Charlotte Mew - 'The Farmer's Bride' - Annotation
Annotation prompts for Charlotte Mew’s ‘The Farmer’s Bride’.
‘The Farmer’s Bride’ is about a newly married woman. In farming communities, marriages were often organised according to valuable family matches and convenience, rather than love. Why is she described as a “bride” and not a wife? Has the marriage been consummated (have they had sex)? Charlotte Mary Mew (15.11.1869 – 24.03.1928) was an English poet. Her father died in 1898 without providing sufficiently for his family – two of her siblings suffered from mental illness, and were put in institutions. Three of her other siblings died in early childhood, leaving Charlotte, her mother and her sister, Anne. Charlotte and Anne made a pact never to marry for fear of passing on insanity to their children. Many of Charlotte’s poems are in the form of dramatic monologues, and she often wrote from the point of view of a male persona – including this one. Poem first published 1916.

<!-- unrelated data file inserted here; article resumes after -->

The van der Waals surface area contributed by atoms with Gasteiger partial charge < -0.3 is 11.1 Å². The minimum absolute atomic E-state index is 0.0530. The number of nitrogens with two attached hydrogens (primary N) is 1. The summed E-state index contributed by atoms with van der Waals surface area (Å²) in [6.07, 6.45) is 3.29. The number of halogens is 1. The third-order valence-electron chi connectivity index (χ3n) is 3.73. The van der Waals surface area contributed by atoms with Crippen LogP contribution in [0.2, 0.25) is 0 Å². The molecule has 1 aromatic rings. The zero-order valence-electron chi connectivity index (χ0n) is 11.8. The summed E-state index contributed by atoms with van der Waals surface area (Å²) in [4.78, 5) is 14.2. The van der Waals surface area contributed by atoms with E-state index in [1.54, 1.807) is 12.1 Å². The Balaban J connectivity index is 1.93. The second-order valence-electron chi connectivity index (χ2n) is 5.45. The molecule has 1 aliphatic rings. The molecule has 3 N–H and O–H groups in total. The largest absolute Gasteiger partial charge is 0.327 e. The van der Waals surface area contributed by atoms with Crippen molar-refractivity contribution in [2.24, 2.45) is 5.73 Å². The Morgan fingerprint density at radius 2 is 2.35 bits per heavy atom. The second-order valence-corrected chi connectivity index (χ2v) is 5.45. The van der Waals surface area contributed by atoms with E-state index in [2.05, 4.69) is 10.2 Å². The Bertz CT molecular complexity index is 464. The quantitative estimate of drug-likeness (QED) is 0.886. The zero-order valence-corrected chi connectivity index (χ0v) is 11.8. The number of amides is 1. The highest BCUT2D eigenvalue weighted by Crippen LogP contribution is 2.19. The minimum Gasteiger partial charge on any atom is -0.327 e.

Is this woman representative of all women in society / the famer all men? Is the farm a microcosm of society? Or could it be a mental asylum? Is the woman a patient?
Why is the woman nameless? Is this a statement about male / female relations when written? Is it possible to sympathise with both the man and woman? Mew committed suicide because she suffered from depression (after the death of her sister from cancer – 1927). Mew frequently dressed in male attire (dubbed a ‘dandy’) and some critics argue she was a lesbian.
The annotation prompts are a supportive tool, intended to encourage further poetry analysis and interpretation.